CARY, N.C. - The acquisition of dealerships nearly doubled in the first half of 2014 compared to the same period in 2013.
That’s according to The Blue Sky Report from Kerrigan Advisors, along with research gathered from The Banks Report, which highlighted the 95 completed dealership transactions in the first half of 2014, a 75-percent increase over the 54 made in the same period the prior year.
By far the most bought and sold amongst franchises, General Motors accounted for 25 of the 115 individual franchises sold in the transactions, which also reflects the increase in multi-dealership transactions in the first half of the year. Twenty-one of the 95 dealership transactions included multiple dealerships, a 40-percent increase over 2013’s first half.
Despite the attention GM has received over recent recalls, its perceived value in the dealership market has not wavered. In fact, Erin Kerrigan, the founder and managing director of Kerrigan Advisors, shared her insight with Auto Remarketing and explained how GM franchises may have come out of the situation worth more than they’ve been in at least a decade.
“The values of those franchises really improved dramatically and the handling of the recalls was so well done that there’s a lot more faith in the franchise in the long term, particularly for Chevrolet, which is just such a strong brand,” Kerrigan said. “And I think a lot of the buyers recognize that General Motors is on really solid ground, from a financial standpoint.
“If you think about it, even the best of companies go through crises,” Kerrigan continued. “Toyota had a major crisis. It’s how those companies handle the crisis, from a management standpoint, that determines the real value of the business in the long term. And clearly General Motors was able to handle this crisis and that bodes very well for the value of the franchises that represent the company.”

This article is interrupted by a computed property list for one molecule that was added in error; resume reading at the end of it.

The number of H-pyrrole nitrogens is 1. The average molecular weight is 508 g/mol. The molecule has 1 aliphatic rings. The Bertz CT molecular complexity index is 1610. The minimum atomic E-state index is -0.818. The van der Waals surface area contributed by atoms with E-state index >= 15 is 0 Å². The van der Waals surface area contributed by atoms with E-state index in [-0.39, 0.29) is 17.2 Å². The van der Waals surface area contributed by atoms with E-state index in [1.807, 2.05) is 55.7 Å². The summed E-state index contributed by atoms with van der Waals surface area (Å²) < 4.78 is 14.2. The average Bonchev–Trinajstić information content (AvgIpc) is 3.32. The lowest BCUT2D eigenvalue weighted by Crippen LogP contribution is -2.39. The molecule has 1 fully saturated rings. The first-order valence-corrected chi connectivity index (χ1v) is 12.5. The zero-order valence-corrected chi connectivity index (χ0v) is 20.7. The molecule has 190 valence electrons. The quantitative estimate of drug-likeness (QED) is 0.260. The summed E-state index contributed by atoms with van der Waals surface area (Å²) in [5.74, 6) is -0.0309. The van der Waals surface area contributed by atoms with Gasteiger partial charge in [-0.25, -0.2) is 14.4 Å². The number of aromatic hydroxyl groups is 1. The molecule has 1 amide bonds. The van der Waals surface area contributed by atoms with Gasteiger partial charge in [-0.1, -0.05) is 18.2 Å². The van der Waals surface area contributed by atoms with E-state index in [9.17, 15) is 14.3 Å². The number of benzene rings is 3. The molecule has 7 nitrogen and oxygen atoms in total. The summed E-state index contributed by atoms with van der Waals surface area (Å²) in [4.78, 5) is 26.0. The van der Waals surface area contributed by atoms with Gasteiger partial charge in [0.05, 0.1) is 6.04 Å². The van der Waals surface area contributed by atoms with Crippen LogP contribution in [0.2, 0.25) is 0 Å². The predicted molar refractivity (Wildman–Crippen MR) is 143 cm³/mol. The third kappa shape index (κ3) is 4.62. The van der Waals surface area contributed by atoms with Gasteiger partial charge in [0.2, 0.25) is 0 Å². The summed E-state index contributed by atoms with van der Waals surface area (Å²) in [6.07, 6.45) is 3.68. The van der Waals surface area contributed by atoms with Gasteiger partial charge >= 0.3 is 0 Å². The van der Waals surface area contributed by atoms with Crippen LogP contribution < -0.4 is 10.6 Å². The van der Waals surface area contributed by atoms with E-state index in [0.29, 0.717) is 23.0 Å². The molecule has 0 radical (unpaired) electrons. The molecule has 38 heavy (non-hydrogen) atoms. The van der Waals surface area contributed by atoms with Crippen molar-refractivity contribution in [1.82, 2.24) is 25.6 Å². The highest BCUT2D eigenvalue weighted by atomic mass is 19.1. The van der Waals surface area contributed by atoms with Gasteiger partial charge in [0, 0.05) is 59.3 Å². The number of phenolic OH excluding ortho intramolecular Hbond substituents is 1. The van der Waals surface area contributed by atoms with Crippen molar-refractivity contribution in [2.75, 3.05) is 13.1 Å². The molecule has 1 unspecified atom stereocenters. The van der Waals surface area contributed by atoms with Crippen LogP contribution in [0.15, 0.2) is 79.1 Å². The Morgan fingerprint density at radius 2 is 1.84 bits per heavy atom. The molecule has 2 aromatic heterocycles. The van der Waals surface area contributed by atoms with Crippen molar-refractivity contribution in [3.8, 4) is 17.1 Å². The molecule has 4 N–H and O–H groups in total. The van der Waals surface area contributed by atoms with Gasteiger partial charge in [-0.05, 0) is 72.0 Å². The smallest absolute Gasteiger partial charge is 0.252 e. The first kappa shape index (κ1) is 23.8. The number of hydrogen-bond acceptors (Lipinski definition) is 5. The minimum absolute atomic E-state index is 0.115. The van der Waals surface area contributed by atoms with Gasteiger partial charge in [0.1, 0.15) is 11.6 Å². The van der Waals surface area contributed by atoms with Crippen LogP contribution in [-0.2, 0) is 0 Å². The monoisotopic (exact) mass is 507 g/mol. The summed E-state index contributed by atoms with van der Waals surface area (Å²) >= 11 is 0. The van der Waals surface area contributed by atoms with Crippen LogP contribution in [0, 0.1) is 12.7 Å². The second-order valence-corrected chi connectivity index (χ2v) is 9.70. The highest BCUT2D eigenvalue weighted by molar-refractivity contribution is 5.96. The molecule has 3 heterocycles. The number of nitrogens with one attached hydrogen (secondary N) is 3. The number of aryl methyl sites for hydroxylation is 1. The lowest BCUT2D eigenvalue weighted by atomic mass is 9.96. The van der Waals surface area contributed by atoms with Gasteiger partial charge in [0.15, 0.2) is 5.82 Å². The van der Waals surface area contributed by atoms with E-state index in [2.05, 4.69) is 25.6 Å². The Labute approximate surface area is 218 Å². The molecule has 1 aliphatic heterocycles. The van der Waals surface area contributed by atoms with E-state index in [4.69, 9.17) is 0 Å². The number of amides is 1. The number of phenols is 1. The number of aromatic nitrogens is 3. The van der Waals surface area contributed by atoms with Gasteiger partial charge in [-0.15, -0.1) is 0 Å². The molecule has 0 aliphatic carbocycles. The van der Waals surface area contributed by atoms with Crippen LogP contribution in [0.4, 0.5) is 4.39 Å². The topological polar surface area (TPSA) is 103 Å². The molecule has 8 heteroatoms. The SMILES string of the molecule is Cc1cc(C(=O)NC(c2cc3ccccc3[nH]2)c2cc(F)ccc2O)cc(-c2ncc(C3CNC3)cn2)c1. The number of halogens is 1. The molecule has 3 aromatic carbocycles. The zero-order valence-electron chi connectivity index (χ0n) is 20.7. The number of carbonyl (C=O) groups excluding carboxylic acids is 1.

Although the domestic manufacturers’ sales are on the upswing, it’s probably not a good idea to target the first dealership you see as an acquisition prospect.
“One of the challenges that General Motors and other domestic manufacturers have is that there are still a lot of these franchises,” Kerrigan said. “So the average sale per franchise, of units, is much lower for domestics than for the high-volume imports, like Toyota and Honda.”
Kerrigan pointed out that the blue sky value of the domestic franchises is far more market-dependent when compared to their foreign-based competitors. But if found in the right area, buyers are willing to pay a premium to get their hands on those franchises that have high demand but are not oversaturated with supply.
“In some cases, like if you’re in a market in Texas, you have dealerships there where they’re not as over-dealered in the domestic side and you have domestic dealerships making a lot of money,” Kerrigan said. “In those cases, they can be just as expensive as an import store, or approaching the same value.”
Amongst the publicly traded dealer groups, Group 1 Automotive and Lithia lead the way in the first half of the year on the acquisition front. According to the report, their price-to-earnings multiples grew at double the pace of the sector in the second quarter of 2014. The greatest percentage of the dealership transactions, however, were handled by private acquirers, making up 88 percent, or 84, of the total acquisitions in the first half of this year.
The top-10 private acquirers accounted for 60 of those 84 transactions, with Berglund Automotive Group heading the list with 9 total acquisitions.